Growing up in Damascus, Syria's capital, Mohamed remembers bombs exploding around his house, shattering the windows. The final straw, however, was when he finished university and faced conscription into the Syrian army. As a gay man, he knew he would not survive long. And he did not want to participate in the brutal civil war and risk killing innocent civilians. So he fled to Lebanon. But as a refugee, he could not legally work there and had no future. Then he met a Canadian, and dreamed of coming to Canada to start a new life.
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Transcript: From Damascus to Toronto: the story of Mohamed
Video length: 56 seconds
Urban music plays in the background while a video montage is shown of a dark sky with black windy clouds. The sky opens up to reveal sunlight hidden behind.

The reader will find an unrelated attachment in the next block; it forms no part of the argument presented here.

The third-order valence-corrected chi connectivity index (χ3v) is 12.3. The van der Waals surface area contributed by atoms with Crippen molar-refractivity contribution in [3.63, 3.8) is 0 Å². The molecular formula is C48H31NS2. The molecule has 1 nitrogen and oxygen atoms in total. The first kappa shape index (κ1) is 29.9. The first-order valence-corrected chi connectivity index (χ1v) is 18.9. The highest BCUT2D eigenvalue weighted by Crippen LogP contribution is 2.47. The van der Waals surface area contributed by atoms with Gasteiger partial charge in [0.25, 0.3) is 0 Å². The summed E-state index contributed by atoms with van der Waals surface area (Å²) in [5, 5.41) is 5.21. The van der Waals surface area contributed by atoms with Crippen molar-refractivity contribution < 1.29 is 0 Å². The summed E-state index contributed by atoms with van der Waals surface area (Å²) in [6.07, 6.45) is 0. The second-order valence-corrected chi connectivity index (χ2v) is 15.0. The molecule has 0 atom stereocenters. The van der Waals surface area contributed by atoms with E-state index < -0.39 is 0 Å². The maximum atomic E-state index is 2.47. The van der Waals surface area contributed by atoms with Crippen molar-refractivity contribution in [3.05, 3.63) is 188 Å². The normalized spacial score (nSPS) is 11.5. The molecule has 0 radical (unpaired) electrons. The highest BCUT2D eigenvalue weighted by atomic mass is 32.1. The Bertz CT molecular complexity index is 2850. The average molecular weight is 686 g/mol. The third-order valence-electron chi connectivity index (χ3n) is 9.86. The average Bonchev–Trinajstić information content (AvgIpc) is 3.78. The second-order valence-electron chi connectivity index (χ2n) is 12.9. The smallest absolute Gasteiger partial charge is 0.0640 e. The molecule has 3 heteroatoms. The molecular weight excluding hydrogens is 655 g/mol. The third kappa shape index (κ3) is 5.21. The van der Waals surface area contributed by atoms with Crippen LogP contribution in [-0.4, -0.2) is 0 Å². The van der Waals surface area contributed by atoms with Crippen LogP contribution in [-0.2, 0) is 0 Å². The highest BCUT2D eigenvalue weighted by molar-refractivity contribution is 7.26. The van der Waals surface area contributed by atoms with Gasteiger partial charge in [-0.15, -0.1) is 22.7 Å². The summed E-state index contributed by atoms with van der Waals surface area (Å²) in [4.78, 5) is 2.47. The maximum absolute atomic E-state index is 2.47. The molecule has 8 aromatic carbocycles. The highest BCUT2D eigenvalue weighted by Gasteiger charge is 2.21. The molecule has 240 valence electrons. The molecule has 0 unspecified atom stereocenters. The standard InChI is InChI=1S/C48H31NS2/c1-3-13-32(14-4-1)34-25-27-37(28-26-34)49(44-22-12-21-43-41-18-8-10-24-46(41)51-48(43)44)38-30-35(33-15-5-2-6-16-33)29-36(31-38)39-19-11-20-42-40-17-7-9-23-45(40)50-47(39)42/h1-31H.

The screen turns from daylight to a white background.
Gold text displays: “Canada’s Humanitarian Tradition” with a red Canadian maple leaf.
A man appears on screen in a church setting.
Mohamed (Former Refugee): I lived in Syria for three and a half years in that context of conflict. It was either that I stay and engage in that violence, be part of it, or that I leave. So, I decided to leave. I was stuck in Lebanon with no legal status. So basically, I was sponsored by Bathurst United Church, and I started volunteering at the Continuing Education Student Association of Ryerson. And, after about two weeks, they offered me a job there. Canada makes it very easy for you to feel welcome and to feel like you’re at home.
The screen goes black.
Text displays in white font: “To learn more: Canada/ca.refugees”
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